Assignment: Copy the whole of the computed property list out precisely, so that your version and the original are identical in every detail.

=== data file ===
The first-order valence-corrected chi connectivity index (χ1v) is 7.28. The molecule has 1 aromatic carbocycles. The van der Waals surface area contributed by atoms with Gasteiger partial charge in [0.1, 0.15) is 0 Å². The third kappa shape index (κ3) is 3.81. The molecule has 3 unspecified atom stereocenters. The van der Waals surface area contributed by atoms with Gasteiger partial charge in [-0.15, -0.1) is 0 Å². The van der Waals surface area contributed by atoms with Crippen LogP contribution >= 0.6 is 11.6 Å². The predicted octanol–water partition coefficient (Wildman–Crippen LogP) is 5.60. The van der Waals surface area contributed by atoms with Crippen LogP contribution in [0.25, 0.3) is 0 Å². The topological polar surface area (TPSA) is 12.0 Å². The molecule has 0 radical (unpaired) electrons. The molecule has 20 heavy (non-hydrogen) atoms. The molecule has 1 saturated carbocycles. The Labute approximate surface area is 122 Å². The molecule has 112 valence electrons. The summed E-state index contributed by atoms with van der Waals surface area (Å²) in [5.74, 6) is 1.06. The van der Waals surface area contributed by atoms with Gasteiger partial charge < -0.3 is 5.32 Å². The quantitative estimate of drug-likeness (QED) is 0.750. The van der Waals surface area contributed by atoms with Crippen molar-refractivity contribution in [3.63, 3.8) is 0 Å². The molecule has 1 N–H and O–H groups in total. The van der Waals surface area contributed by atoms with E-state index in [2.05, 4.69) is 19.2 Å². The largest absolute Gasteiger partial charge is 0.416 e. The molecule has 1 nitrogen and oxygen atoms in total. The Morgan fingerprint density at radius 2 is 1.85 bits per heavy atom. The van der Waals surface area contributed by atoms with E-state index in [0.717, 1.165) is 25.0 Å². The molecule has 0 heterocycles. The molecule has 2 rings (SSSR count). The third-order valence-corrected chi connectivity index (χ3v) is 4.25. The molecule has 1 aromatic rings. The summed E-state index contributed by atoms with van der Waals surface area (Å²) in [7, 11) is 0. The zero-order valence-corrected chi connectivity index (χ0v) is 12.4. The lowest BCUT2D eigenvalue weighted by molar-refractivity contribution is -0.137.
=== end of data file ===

The first-order valence-corrected chi connectivity index (χ1v) is 7.28. The molecule has 1 aromatic carbocycles. The van der Waals surface area contributed by atoms with Gasteiger partial charge in [0.1, 0.15) is 0 Å². The third kappa shape index (κ3) is 3.81. The molecule has 3 unspecified atom stereocenters. The van der Waals surface area contributed by atoms with Gasteiger partial charge in [-0.15, -0.1) is 0 Å². The van der Waals surface area contributed by atoms with Crippen LogP contribution >= 0.6 is 11.6 Å². The predicted octanol–water partition coefficient (Wildman–Crippen LogP) is 5.60. The van der Waals surface area contributed by atoms with Crippen LogP contribution in [0.25, 0.3) is 0 Å². The topological polar surface area (TPSA) is 12.0 Å². The molecule has 0 radical (unpaired) electrons. The molecule has 20 heavy (non-hydrogen) atoms. The molecule has 1 saturated carbocycles. The Labute approximate surface area is 122 Å². The molecule has 112 valence electrons. The summed E-state index contributed by atoms with van der Waals surface area (Å²) in [5.74, 6) is 1.06. The van der Waals surface area contributed by atoms with Gasteiger partial charge < -0.3 is 5.32 Å². The quantitative estimate of drug-likeness (QED) is 0.750. The van der Waals surface area contributed by atoms with Crippen molar-refractivity contribution in [3.63, 3.8) is 0 Å². The molecule has 1 N–H and O–H groups in total. The van der Waals surface area contributed by atoms with E-state index in [2.05, 4.69) is 19.2 Å². The largest absolute Gasteiger partial charge is 0.416 e. The molecule has 1 nitrogen and oxygen atoms in total. The Morgan fingerprint density at radius 2 is 1.85 bits per heavy atom. The van der Waals surface area contributed by atoms with E-state index in [0.717, 1.165) is 25.0 Å². The molecule has 0 heterocycles. The molecule has 2 rings (SSSR count). The third-order valence-corrected chi connectivity index (χ3v) is 4.25. The molecule has 1 aromatic rings. The summed E-state index contributed by atoms with van der Waals surface area (Å²) in [7, 11) is 0. The zero-order valence-corrected chi connectivity index (χ0v) is 12.4. The lowest BCUT2D eigenvalue weighted by molar-refractivity contribution is -0.137.